Mon, 28 July 2014
Psalm 145:8-9, 15-18
In Jesus and the Church, Isaiah's promises in today's First Reading are fulfilled. All who are thirsty come to the living waters of baptism (see John 4:14). The hungry delight in rich fare - given bread to eat and wine to drink at the Eucharistic table.
This is the point, too, of today's Gospel. The story of Jesus' feeding of the 5,000 brims with allusions to the Old Testament. Jesus is portrayed as a David-like shepherd who leads His flock to lie down on green grass as He spreads the table of the Messiah's banquet before them (see Psalm 23).
Jesus is shown as a new Moses, who likewise feeds vast crowds in a deserted place. Finally, Jesus is shown doing what the prophet Elisha did - satisfying the hunger of the crowd with a few loaves and having some left over (see 2 Kings 4:42-44).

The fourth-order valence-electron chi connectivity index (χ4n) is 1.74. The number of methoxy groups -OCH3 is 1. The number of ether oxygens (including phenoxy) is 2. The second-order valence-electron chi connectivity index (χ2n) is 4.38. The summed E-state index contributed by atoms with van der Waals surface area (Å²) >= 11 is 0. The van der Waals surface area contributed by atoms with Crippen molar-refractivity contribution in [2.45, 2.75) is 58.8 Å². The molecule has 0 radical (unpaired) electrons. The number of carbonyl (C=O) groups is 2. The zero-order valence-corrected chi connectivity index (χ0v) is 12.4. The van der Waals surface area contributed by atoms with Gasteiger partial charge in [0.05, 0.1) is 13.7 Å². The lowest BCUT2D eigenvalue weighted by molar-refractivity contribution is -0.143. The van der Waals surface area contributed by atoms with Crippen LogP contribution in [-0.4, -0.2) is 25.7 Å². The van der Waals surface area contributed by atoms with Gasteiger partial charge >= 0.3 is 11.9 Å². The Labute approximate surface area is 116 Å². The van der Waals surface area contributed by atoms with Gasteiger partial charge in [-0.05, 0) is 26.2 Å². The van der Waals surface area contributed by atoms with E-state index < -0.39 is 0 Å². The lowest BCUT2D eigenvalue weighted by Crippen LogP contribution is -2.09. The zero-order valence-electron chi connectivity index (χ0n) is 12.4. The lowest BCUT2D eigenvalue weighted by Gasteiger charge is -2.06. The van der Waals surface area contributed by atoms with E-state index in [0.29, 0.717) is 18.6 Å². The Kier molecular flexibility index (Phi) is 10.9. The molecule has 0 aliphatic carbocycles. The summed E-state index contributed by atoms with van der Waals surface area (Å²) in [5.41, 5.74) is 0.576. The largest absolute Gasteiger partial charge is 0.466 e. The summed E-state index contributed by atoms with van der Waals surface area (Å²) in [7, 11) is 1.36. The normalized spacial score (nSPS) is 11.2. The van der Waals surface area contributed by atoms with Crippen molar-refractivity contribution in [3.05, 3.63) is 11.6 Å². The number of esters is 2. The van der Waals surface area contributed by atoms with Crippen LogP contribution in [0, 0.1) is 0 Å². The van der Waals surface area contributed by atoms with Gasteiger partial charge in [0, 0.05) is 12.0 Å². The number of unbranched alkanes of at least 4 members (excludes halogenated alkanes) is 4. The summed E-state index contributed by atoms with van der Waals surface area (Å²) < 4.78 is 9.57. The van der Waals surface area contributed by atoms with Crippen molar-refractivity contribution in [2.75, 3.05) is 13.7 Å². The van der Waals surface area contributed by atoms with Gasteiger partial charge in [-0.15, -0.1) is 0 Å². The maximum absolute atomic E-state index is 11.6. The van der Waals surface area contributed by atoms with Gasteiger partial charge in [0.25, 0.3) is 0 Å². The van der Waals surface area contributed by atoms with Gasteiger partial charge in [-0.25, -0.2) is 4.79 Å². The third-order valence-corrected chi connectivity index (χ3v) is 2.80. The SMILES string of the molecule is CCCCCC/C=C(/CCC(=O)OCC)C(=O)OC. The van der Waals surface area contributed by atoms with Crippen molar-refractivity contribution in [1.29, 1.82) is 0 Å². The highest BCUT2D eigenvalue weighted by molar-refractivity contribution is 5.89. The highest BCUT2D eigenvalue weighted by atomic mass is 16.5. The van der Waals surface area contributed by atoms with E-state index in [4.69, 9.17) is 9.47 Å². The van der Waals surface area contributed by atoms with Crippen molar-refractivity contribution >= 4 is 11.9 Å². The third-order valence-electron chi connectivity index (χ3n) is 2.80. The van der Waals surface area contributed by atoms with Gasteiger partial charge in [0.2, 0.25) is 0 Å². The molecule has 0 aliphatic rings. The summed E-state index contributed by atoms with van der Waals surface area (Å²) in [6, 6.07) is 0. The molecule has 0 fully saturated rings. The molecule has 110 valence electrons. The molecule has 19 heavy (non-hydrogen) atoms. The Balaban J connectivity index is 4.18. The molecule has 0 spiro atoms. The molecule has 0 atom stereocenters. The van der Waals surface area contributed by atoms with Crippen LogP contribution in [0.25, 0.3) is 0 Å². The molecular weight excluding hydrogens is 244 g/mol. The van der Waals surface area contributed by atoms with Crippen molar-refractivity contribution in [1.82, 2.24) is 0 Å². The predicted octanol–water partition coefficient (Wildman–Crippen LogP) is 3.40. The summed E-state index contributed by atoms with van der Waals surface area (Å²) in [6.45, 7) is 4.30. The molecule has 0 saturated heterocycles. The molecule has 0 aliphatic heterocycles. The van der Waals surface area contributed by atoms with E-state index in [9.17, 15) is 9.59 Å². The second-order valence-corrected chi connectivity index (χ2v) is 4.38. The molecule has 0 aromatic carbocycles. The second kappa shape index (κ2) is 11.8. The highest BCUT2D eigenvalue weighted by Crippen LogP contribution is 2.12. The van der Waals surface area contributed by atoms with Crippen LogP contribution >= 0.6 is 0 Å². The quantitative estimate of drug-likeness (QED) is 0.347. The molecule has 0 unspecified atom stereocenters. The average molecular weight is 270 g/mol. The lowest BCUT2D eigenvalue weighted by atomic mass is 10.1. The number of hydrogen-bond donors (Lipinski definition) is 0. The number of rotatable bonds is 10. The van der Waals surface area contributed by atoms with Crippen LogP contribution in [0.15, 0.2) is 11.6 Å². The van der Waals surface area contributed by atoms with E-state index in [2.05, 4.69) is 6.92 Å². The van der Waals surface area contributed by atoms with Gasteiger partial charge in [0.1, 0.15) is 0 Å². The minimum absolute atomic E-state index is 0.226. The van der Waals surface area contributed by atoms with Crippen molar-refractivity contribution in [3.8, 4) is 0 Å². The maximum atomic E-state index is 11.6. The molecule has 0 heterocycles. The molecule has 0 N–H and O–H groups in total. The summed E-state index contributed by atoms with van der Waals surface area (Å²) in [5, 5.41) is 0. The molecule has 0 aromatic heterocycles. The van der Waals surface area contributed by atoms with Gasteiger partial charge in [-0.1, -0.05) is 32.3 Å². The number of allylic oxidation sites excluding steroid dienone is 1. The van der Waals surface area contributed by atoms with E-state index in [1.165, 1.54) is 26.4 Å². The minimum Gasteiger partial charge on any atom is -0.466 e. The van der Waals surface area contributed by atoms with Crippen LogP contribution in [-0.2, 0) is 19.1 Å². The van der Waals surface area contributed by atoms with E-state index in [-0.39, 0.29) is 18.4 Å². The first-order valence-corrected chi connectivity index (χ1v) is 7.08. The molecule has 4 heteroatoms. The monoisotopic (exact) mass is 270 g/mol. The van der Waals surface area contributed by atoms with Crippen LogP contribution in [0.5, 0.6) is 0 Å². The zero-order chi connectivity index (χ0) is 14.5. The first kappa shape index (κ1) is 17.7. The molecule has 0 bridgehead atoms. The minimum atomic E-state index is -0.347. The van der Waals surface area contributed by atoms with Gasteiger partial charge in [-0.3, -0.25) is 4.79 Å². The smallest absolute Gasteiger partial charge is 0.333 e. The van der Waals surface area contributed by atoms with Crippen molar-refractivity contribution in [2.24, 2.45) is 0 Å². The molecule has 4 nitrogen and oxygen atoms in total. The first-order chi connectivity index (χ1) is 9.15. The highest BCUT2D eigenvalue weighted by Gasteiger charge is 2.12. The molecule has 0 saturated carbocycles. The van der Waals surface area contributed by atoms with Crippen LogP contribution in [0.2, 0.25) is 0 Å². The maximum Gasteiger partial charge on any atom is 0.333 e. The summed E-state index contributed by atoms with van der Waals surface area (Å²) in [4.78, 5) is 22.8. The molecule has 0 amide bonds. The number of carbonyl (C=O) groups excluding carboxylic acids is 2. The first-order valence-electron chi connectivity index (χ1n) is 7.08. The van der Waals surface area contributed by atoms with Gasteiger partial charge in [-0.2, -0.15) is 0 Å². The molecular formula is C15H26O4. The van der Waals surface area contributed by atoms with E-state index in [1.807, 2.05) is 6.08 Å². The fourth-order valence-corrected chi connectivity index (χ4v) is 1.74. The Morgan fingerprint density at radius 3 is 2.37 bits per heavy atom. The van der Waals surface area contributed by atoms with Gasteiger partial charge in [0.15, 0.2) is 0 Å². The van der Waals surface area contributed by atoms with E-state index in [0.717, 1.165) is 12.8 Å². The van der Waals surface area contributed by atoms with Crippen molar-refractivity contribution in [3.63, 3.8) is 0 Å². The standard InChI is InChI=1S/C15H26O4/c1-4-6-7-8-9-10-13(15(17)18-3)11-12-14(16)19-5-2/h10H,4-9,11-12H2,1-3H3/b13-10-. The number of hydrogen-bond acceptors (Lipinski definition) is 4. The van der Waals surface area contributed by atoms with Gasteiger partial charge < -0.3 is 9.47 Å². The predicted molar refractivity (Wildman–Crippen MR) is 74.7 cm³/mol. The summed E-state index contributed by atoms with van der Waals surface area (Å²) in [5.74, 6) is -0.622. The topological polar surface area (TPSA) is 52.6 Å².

Matthew also wants us to see the feeding of the 5,000 as a sign of the Eucharist. Notice that Jesus performs the same actions in the same sequence as at the Last Supper - He takes bread, says a blessing, breaks it, and gives it (see Matthew 26:26).
Jesus instructed His apostles to celebrate the Eucharist in memory of Him. And the ministry of the Twelve is subtly stressed in today's account. Before He performs the miracle, Jesus instructs the Twelve to give the crowd "some food yourselves." Indeed, the apostles themselves distribute the bread blessed by Jesus (see Matthew 15:36).